Antimicrobial ingredients used for the formulation of edible coatings should be classified as generally recognized as safe (GRAS) and approved for their use as food additives by the United States Food and Drug Administration (US FDA) or the European Food Safety Authority (EFSA) [15]. Food additives are widely used as preservatives for controlling food pH, taste or other qualities. Among them, various organic and inorganic salts have antimicrobial action and may offer a good alternative to the use of synthetic fungicides [10,16]. The main advantages of using GRAS salts include their availability, relatively low cost and high solubility in water [17]. In previous works at the IVIA CTP, we have developed and characterized hydroxypropyl methylcellulose (HPMC)-lipid edible coatings containing GRAS salts with activity against fungal pathogens causing postharvest diseases of plums [18,19] or cherry tomatoes [20,21]. Furthermore, on citrus fruits, this type of coatings has also been effective against green and blue molds [10,22,23,24,25] and Lasiodiplodia stem-end rot [26]. Antifungal edible coatings have been successfully used to reduce postharvest anthracnose caused by Colletotrichum spp. on different fresh fruit commodities, such as mango, avocado, papaya and strawberry [27,28,29]. However, to our knowledge, there is no information available on the development of edible coatings with antifungal food additives to control citrus postharvest anthracnose caused by C. gloeosporioides.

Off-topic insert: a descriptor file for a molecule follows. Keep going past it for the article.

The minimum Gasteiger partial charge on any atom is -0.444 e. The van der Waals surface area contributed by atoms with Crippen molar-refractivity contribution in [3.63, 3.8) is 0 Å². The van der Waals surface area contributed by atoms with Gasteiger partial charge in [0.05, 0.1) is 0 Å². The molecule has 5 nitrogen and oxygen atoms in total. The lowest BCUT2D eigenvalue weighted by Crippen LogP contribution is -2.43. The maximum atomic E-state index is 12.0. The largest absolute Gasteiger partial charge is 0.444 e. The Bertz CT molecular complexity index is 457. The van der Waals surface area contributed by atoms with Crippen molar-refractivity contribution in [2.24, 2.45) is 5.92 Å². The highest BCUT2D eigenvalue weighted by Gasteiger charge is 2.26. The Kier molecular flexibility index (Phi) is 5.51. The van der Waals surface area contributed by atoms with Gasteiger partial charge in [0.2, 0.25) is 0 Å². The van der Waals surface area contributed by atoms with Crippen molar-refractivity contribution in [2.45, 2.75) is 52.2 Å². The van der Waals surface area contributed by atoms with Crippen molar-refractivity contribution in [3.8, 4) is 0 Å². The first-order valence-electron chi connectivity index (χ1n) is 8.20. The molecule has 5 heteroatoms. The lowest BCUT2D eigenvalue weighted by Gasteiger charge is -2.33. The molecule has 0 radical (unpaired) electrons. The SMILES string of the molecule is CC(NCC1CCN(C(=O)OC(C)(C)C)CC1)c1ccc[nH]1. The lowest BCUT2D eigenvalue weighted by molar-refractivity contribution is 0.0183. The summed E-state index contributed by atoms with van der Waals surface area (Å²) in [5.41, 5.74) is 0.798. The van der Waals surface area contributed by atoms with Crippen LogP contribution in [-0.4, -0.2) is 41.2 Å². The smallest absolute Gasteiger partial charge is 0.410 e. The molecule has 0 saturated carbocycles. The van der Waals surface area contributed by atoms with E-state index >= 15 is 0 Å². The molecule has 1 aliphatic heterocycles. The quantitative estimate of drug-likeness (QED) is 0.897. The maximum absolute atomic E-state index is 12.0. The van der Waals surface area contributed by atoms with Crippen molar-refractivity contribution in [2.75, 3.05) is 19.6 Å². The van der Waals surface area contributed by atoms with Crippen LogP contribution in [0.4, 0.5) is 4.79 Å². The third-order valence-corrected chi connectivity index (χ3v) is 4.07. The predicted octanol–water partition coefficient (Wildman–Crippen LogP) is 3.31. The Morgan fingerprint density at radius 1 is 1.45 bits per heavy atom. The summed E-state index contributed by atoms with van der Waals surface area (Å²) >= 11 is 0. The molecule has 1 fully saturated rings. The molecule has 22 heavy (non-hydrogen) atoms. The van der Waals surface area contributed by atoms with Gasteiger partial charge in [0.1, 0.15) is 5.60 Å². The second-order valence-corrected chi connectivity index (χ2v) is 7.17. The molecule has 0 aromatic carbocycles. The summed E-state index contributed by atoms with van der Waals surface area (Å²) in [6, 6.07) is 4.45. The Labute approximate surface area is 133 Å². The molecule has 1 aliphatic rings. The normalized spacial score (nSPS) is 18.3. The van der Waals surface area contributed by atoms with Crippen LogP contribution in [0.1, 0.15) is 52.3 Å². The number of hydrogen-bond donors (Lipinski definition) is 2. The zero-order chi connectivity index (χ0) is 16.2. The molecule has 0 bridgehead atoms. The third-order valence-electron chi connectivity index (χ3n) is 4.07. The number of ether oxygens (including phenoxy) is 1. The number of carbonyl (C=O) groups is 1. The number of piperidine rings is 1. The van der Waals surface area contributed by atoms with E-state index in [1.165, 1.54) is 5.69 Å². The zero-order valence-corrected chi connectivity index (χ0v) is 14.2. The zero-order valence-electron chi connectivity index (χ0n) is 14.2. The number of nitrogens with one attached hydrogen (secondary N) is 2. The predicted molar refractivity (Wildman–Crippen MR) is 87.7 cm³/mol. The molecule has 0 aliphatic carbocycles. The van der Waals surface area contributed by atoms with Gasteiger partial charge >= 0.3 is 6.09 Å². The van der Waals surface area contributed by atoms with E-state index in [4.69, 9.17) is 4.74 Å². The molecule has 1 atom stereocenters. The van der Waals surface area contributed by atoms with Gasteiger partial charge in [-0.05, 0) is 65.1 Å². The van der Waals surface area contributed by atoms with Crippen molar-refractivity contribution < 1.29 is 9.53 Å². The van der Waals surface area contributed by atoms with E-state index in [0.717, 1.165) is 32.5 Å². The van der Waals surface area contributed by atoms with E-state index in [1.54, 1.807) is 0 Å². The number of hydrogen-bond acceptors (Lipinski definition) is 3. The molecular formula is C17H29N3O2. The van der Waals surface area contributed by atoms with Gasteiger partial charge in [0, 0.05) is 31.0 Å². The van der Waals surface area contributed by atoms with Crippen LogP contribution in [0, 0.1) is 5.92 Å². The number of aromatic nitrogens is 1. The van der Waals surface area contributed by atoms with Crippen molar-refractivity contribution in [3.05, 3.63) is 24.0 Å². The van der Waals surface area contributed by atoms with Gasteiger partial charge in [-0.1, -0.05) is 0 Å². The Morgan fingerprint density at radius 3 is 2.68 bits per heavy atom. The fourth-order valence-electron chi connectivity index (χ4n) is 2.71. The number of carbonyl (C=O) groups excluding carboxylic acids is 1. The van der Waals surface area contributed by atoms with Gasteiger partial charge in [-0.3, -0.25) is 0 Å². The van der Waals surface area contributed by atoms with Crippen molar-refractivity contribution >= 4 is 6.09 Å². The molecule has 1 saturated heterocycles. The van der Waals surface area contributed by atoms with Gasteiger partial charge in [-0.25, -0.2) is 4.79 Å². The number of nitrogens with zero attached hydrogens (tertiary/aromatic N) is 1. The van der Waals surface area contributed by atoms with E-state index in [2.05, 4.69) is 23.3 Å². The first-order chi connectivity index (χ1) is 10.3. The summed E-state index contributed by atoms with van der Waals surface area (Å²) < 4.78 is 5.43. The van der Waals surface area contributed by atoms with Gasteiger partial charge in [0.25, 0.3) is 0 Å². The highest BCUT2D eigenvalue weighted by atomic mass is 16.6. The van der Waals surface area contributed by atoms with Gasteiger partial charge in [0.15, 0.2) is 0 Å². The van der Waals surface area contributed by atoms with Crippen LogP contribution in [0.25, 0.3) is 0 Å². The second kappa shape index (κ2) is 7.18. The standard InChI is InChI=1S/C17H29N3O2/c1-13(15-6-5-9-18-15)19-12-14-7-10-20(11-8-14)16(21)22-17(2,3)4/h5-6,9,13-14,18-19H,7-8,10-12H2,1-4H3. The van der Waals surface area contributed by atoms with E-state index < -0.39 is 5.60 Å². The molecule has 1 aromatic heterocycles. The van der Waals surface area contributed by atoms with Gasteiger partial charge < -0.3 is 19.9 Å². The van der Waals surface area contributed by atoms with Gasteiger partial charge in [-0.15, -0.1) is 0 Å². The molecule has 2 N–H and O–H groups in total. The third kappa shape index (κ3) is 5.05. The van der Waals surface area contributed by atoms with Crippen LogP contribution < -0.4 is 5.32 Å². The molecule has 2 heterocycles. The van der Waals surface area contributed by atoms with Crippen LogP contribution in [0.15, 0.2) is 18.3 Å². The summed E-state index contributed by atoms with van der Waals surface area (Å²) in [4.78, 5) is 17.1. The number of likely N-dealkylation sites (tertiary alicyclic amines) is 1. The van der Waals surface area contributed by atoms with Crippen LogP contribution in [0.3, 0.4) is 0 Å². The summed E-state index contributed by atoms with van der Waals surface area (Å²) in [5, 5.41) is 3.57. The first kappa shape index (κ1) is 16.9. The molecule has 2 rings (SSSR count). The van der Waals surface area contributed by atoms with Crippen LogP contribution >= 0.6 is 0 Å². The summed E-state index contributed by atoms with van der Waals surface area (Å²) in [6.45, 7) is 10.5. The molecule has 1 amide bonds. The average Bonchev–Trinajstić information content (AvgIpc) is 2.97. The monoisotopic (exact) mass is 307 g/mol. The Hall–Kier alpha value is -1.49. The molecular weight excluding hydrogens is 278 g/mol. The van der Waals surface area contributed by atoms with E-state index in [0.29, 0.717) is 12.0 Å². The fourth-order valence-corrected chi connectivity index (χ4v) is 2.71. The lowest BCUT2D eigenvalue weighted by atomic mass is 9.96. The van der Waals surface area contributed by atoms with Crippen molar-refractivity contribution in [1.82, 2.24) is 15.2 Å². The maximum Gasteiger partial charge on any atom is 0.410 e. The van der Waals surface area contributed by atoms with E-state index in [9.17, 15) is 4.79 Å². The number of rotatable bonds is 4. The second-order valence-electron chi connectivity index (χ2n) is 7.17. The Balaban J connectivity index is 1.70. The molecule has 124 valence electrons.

The aims of this research were: (1) to evaluate the in vitro activity of various GRAS salts, at different concentrations, against C. gloeosporioides and (2) to develop novel stable HPMC-lipid composite coatings containing the most promising salts and concentrations. The ability of the coatings to control citrus anthracnose was assessed in in vivo experiments with mandarins and oranges artificially inoculated with the pathogen. The effects of selected antifungal edible coatings on physico-chemical and sensorial quality was also determined on oranges stored at 5 °C for up to two months.